White House tells 11 Trump-appointed military service academy board officials to resign or be fired
Some of the officials include Kellyanne Conway and Sean Spicer.
The Biden administration on Wednesday told 11 officials appointed by former President Trump to military service academy boards of visitors that they must either resign or be fired by the end of the day.
Some of the appointees include former White House press secretary Sean Spicer, former senior counselor to the President Kellyanne Conway, former national security adviser H.R. McMaster, and former director of the Office of Management and Budget, Russell Vought, CNN reported.
White House press secretary Jen Psaki told reporters in a briefing on Wednesday that "The President's objective is what any president's objective is -- to ensure you have nominees and people serving on these boards who are qualified to serve on them and who are aligned with your values. And so yes, that was an ask that was made."
"I will let others evaluate whether they think Kellyanne Conway and Sean Spicer and others were qualified, or not political, to serve on these boards, but the President's qualification requirements are not your party registration, they are whether you're qualified to serve and whether you're aligned with the values of this administration," she added.
The mission of the Air Force Academy's Board of Visitors, which is the same for both West Point and the Naval Academy, is that it "inquires into the morale, discipline, curriculum, instruction, physical equipment, fiscal affairs, academic methods and other matters relating to the Academy which the Board decides to consider."
The Trump appointees for the Naval Academy's Board of Visitors include Spicer, Vought, and John Coale.
Those who were told to resign or be fired from the Air Force Academy's Board of Visitors are Conway, the former White House liaison to the Justice Department, Heidi Stirrup, and Michael Wynne.
The West Point Board of Visitors members appointed by Trump are McMaster, former Pentagon official, retired Col. Douglas Macgregor, retired Gen. John Keane, Meaghan Mobbs, and David Urban.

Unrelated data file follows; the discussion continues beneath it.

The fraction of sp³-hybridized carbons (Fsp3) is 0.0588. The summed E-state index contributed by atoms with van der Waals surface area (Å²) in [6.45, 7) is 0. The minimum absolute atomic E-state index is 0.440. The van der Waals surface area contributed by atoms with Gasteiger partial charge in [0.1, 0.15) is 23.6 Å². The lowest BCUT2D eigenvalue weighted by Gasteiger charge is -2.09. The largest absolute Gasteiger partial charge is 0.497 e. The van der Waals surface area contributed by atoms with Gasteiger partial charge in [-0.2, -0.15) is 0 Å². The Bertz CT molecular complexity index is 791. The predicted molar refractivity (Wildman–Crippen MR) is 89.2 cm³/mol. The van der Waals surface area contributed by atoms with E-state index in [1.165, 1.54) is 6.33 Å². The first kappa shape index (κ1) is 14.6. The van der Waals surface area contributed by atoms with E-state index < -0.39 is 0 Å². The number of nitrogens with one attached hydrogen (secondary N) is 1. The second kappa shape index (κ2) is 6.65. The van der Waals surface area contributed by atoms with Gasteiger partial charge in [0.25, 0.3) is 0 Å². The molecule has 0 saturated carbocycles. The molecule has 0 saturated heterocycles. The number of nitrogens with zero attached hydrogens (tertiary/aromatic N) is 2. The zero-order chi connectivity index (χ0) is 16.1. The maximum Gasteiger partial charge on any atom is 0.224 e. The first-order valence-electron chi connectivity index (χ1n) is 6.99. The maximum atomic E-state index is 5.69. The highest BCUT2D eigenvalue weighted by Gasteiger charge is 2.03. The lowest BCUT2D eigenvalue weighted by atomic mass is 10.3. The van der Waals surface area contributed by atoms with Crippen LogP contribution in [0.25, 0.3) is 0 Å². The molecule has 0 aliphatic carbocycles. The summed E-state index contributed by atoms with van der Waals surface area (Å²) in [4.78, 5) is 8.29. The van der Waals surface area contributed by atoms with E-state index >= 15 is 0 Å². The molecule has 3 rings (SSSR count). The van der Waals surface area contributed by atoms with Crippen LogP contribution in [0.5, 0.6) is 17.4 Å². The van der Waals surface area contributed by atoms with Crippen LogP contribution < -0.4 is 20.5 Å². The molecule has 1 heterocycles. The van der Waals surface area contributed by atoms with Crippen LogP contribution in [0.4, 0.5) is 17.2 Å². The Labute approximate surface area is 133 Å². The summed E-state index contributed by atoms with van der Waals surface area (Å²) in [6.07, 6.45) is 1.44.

Conway responded to the White House with her own letter on Twitter, saying, "President Biden, I'm not resigning, but you should."
She mentioned that she spoke with "[t]hree former Directors of Presidential Personnel" who had informed her "that this request is a break from presidential norms."
Conway added that the move will result in "faithful and willing public servants" being "discouraged or thwarted from service. Our service academies will risk being further politicized and polarized."
Vought also posted his response on Twitter, tagging the White House and saying, "No. It's a three year term."
Spicer responded to CNN's request for comment saying he would give his response to the White House's demand on his TV show. Wynne told CNN he was disappointed that he was not asked to stay and that "it was an honor to be on the board."
Keane told the cable network, "Very disappointed to see the Biden administration not honor a previous president's appointment to the board of visitors, which has been the tradition for years."
Mobbs said in a statement that she wouldn't resign.
"Frankly, I find this whole act unconscionable and not all in the spirit by which this Administration promised to govern," she said. "President Biden ran on a supposed platform of unity but his actions speak directly to the contrary. Apparently, unity is only for those who conform.
"When I joined the Board under the Trump Administration, there were holdovers from the Obama Administration. They were not terminated but instead served alongside Trump appointees. This mix of perspective, experience, and belief systems ensured there was diversity - a value the Democratic party purports to hold above all else."
Urban told CNN that he agreed with Mobbs's statement.